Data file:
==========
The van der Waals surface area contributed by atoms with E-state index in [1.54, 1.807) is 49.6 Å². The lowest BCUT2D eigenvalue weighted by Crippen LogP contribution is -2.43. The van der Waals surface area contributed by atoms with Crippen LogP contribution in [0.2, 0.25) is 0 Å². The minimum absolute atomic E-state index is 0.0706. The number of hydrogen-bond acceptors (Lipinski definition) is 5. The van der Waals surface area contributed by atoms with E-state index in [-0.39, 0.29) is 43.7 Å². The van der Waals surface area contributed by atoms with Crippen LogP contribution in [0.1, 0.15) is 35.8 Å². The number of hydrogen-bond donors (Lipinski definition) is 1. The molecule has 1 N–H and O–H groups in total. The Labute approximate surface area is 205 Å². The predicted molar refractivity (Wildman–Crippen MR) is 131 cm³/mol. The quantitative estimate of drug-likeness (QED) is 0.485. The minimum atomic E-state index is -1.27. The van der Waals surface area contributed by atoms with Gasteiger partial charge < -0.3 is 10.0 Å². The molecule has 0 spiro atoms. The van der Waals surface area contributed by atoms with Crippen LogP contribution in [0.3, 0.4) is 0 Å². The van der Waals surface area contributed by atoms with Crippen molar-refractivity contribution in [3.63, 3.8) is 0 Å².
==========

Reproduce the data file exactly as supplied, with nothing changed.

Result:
The van der Waals surface area contributed by atoms with E-state index in [1.54, 1.807) is 49.6 Å². The lowest BCUT2D eigenvalue weighted by Crippen LogP contribution is -2.43. The van der Waals surface area contributed by atoms with Crippen LogP contribution in [0.2, 0.25) is 0 Å². The minimum absolute atomic E-state index is 0.0706. The number of hydrogen-bond acceptors (Lipinski definition) is 5. The van der Waals surface area contributed by atoms with E-state index in [-0.39, 0.29) is 43.7 Å². The van der Waals surface area contributed by atoms with Crippen LogP contribution in [0.1, 0.15) is 35.8 Å². The number of hydrogen-bond donors (Lipinski definition) is 1. The molecule has 1 N–H and O–H groups in total. The Labute approximate surface area is 205 Å². The predicted molar refractivity (Wildman–Crippen MR) is 131 cm³/mol. The quantitative estimate of drug-likeness (QED) is 0.485. The minimum atomic E-state index is -1.27. The van der Waals surface area contributed by atoms with Gasteiger partial charge < -0.3 is 10.0 Å². The molecule has 0 spiro atoms. The van der Waals surface area contributed by atoms with Crippen LogP contribution in [0.3, 0.4) is 0 Å². The van der Waals surface area contributed by atoms with Crippen molar-refractivity contribution in [3.63, 3.8) is 0 Å².